Category Archives: History

The Death

Print PDF  Recently I read a book called The Hero’s Journey, a collection of talks, writings, interviews etc. by Joseph Campbell over the course of his long and productive life.  It follows his outline of the steps the hero must … Continue reading

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The Naked Saint

Print PDF  In his introduction to Simone Weil’s Gravity and Grace, which he also edited, Gustave Thibon makes the following statement: “The hero wears armour; the saint is naked.”  As someone who has written much about the “hero’s quest,” this … Continue reading

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More on Metaphor

Print PDF  As many of you know, I am a strong believer in the metaphorical interpretation of many classic works, (and Homer in particular).  I recently read the book Thou Art That: Transforming Religious Metaphor, a collection of works by … Continue reading

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Observer and Commentator

Print PDF  I had a mini-, or maybe not so mini-, revelation this morning of the distinction between the Observer and the commentator.  The Observer just sees, notices unities, but keeps its attention on the One.  The commentator has to … Continue reading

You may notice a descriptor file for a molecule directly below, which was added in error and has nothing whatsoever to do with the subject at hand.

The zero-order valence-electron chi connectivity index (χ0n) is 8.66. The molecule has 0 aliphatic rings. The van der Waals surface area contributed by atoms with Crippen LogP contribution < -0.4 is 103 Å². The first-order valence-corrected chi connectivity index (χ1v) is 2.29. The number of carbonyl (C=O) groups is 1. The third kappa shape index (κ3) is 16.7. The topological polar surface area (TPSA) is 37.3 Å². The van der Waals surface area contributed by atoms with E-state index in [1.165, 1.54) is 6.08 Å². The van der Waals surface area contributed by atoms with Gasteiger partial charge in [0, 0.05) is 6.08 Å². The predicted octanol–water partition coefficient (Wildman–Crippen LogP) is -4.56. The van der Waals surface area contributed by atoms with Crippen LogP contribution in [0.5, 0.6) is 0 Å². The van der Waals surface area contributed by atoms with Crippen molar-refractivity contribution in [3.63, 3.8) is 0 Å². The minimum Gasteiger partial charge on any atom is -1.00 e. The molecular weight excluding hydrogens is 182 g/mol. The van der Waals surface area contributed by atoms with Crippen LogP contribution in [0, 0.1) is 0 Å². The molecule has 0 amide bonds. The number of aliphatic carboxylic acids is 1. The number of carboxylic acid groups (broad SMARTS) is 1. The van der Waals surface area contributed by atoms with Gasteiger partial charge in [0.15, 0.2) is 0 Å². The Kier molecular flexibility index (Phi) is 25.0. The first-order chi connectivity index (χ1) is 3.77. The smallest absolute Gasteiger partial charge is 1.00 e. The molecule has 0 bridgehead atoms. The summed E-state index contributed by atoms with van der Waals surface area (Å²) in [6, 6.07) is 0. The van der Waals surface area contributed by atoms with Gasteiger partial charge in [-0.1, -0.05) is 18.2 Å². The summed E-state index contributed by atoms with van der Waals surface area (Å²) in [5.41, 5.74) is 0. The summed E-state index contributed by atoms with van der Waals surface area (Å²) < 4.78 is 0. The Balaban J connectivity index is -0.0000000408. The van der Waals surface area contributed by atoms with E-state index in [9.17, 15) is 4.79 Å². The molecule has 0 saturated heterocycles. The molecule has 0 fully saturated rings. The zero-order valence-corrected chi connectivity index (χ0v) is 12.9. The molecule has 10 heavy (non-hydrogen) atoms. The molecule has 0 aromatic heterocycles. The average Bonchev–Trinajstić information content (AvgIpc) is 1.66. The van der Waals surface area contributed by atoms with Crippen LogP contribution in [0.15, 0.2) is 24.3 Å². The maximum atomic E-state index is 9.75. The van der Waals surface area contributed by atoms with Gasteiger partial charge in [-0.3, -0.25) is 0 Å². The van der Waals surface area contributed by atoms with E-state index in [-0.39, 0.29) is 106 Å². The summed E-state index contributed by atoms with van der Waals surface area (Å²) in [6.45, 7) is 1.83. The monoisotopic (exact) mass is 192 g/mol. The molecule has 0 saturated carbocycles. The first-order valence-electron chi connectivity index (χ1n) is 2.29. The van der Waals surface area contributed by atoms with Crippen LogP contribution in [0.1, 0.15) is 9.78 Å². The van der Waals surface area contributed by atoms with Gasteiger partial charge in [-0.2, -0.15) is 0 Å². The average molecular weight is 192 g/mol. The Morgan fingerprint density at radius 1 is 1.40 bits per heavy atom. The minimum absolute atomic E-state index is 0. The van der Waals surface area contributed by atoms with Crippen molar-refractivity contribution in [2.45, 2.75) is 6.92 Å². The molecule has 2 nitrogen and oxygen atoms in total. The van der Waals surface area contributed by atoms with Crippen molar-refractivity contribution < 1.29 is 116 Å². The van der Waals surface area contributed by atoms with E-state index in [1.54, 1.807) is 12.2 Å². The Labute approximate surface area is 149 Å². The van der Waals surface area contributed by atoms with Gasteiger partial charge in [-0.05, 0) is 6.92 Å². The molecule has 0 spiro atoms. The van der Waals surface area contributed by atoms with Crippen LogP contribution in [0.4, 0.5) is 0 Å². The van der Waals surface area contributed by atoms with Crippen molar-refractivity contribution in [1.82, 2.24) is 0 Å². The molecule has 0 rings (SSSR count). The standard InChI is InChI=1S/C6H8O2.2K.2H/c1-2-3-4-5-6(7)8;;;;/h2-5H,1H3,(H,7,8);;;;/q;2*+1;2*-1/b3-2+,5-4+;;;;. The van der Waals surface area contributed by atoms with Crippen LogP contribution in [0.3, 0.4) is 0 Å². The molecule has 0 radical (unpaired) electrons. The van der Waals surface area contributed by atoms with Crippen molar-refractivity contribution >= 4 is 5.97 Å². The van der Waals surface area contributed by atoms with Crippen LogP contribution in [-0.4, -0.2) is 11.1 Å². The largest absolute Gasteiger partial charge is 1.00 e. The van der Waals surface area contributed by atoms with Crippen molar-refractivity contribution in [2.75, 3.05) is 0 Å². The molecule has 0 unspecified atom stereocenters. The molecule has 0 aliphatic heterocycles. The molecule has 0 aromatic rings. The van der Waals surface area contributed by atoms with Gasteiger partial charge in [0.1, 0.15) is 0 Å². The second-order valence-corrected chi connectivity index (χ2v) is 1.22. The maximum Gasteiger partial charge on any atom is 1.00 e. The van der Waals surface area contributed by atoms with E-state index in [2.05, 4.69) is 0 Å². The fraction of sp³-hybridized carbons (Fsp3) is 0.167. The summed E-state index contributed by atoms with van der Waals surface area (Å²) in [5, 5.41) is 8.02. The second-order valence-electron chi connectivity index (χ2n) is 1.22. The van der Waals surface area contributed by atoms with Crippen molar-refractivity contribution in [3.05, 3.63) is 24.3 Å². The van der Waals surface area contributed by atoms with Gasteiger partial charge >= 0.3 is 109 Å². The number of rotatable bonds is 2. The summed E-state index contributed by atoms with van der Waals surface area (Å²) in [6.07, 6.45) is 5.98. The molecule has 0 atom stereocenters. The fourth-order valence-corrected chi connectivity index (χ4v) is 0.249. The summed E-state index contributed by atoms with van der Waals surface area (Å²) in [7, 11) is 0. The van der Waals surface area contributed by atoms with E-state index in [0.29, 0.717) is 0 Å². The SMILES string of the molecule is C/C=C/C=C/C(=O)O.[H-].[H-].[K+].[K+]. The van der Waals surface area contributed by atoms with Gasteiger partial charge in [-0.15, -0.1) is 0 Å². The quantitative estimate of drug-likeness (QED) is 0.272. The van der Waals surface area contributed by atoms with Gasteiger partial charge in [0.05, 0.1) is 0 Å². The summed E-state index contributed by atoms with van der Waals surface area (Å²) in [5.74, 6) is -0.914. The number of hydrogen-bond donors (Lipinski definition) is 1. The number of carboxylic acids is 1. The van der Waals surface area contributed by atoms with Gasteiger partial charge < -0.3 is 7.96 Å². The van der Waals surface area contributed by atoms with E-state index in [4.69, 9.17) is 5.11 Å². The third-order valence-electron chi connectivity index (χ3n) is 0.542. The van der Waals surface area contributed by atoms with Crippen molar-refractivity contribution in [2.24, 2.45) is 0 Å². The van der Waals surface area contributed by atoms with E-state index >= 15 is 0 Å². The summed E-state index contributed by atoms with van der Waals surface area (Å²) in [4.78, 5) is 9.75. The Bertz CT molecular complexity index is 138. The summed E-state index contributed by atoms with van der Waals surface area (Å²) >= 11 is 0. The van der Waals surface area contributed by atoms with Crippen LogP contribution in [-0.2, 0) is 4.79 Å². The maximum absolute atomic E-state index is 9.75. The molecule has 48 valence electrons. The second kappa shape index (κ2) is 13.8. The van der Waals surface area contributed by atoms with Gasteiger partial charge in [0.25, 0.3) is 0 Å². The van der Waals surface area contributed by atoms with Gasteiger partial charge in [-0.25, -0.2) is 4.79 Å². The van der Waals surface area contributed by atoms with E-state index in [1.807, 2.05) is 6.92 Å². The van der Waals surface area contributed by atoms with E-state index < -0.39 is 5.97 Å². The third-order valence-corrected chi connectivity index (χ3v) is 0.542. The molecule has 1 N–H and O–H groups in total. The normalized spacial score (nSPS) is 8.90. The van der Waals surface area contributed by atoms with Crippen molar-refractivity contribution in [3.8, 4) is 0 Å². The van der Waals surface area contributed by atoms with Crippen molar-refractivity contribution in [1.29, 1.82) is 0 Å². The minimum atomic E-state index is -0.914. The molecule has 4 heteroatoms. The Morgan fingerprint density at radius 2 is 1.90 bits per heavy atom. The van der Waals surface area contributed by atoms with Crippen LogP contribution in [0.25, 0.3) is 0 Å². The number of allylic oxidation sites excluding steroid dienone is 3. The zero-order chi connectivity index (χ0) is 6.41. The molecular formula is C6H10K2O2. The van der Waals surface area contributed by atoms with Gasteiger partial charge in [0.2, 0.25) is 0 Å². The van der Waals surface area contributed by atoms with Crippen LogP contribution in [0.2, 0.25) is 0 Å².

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Against Winning

Print PDF  Talk about hierarchies.  The ancient Greeks pretty much invented the idea of agon, a contest in which people (men, really) competed with each other to see who was the best at a given sport, e.g. discus throwing or … Continue reading

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Gifts

Print PDF  All we have is a gift from the One.  All our talents, our skills, our consciousness itself is on loan to make up the character we play in this world.  Not all are good gifts, but they are … Continue reading

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Hierarchy and Delphi

I heard an observation recently (can’t recall where) that came up during the president’s visit to the Middle East and Europe regarding the fight (you notice how automatically one falls into martial language) against terrorism, to wit that “the pope has connection to the Source Code, whereas Trump has connection only to the display.” Or words to that effect. The implication being that the pope is in a better position to deal with terrorists since he understands what can make them commit horrible actions while claiming to be part of a religious tradition. He can be proactive, whereas Trump can be only reactive. Continue reading

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Immortalization in the Agora